Economic data this week was mixed. US Industrial production and retail sales, two metrics tied to growth, increased more than than expected last month. These were offset by decelerating inflation. Medical service costs are still increasing quickly, but rent and housing costs declined again. Expectations of future inflation – which can determine how much employers raise wages, for instance – missed forecasts by even more. These signs of slowing growth, accompanied by the downbeat comments from Broadcom, has investors wondering how much the Fed will cut rates. Chairman Powell’s commentary last week, to the effect that the Fed needs to leave itself room for maneuver during the next crisis, suggests investors had best keep their hopes in check.

News was no better across the Pacific. Industrial production, investment, yuan-denominated lending, and (unsurprisingly) imports were all worse than expected. China watchers had thought they were in the clear after economic performance seemed to improve in March and April. The government announced new stimulus measures, but these more or less sustain fiscal and monetary support at the level it’s been.

Trade remains the elephant in the room. Mexico staved off tariffs after reaching a deal with the US last week. But what worries investors about the incident is that tariffs were used to achieve a political objective that wasn’t linked to trade (as has been the case for Europe and China, for example). This presumably expands the realm of situations in which they can be used.  Regarding China, the hope is that the US and China can agree to postpone the new tariff schedule at the G20 summit at the end of this month. But the two sides remain far apart. The outlook for trading relationships with Japan and Europe is slightly better.

The price of crude oil fell 3% this week to $52 a barrel – up 16% YTD. US crude stockpiles showed a surprise build – of 2.2m barrels – while product inventories of gasoline rose (+0.8m bls) and diesel fell (-1.0m bls). Oil prices moved lower to begin the week, driven by yet another weak inventory report leading to further supply-and-demand imbalance concerns. But oil rebounded to end the week following attacks on two transport tankers in the Gulf of Oman. OPEC-member Iran is thought to be the culprit of the attacks, but some question that conclusion given it could also hinder their strategic efforts. Energy equities tracked the commodity, with domestic producers falling 3% and service providers by 5%.

In corporate happenings, semiconductor and infrastructure giant Broadcom noted that the uncertainty surrounding the US-China trade relationship had resulted in gloomy sentiment and sluggish investment. Broadcom’s scale and line of work often make it a barometer of corporate earnings and macroeconomic conditions broadly. This could augur poorly for second quarter earnings reports next month.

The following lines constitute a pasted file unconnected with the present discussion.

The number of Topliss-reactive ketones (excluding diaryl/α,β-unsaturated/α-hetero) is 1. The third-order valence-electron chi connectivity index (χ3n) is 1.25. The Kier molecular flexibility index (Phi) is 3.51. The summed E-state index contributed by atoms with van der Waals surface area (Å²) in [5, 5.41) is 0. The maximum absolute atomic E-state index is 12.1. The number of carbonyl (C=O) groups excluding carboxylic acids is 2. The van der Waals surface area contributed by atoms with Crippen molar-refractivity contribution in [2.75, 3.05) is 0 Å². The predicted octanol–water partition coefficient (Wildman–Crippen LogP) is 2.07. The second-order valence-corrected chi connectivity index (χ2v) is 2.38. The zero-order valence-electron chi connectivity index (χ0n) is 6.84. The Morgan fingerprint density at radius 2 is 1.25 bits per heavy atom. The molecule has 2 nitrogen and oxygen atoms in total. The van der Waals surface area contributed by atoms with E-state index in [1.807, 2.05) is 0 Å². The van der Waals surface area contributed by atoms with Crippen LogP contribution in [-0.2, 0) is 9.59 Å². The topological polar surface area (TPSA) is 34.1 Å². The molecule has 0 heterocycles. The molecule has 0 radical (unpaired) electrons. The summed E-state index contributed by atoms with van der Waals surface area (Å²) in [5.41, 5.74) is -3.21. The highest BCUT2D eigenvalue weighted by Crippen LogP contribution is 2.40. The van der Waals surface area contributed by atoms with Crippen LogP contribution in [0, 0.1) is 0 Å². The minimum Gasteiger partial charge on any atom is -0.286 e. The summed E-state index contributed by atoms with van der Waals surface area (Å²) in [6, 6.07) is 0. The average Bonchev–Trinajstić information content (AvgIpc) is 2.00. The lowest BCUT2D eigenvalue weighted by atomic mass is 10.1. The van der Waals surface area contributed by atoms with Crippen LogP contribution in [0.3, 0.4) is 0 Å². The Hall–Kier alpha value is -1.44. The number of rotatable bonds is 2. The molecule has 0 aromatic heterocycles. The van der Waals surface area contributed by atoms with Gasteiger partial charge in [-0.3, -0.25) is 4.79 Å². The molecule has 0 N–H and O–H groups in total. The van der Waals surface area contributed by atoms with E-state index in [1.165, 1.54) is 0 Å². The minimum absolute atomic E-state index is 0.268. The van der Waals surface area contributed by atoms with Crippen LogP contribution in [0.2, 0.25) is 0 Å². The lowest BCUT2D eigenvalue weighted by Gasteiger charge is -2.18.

*The information contained in this commentary is not investment advice for any person. It is presented only for informational purposes to assist in explaining factors that may have had an impact in the past or may have an impact in the future on client portfolios or composites. All expressions of opinion reflect the judgment of the firm on this date and are subject to change. Included information has been obtained from sources considered reliable, but we do not guarantee that the foregoing materials are accurate or complete. Clients or prospective clients should contact Ulland Investment Advisors for individualized information prior to deciding to participate in any portfolio or making any investment decision. Ulland Investment Advisors does not provide tax advice. All clients are strongly urged to consult with their tax advisors regarding any potential investment. Past performance does not guarantee future results; there is always a possibility of loss.

The Risks of Passive Investing – Trouble Ahead for PFF?

Much has been written about the benefits of investing in passive exchange-traded funds (ETFs), namely market returns with a low management fee. However, investors need to consider the unique risks that arise when an ETF begins to dominate a niche space such as the preferred market.

In this article we will evaluate the largest ETF in the U.S. preferred stock market, the iShares U.S. Preferred Stock ETF (Ticker: PFF), which currently holds nearly $17 billion in assets. As an active preferred stock manager, Ulland Investment Advisors manages just over $225 million in the preferred space. We can offer a unique insight into the hidden risks associated with the PFF ETF, specifically focusing on market size risk, liquidity (or lack thereof) and interest rate risk (duration).

 

Ulland Investment Advisors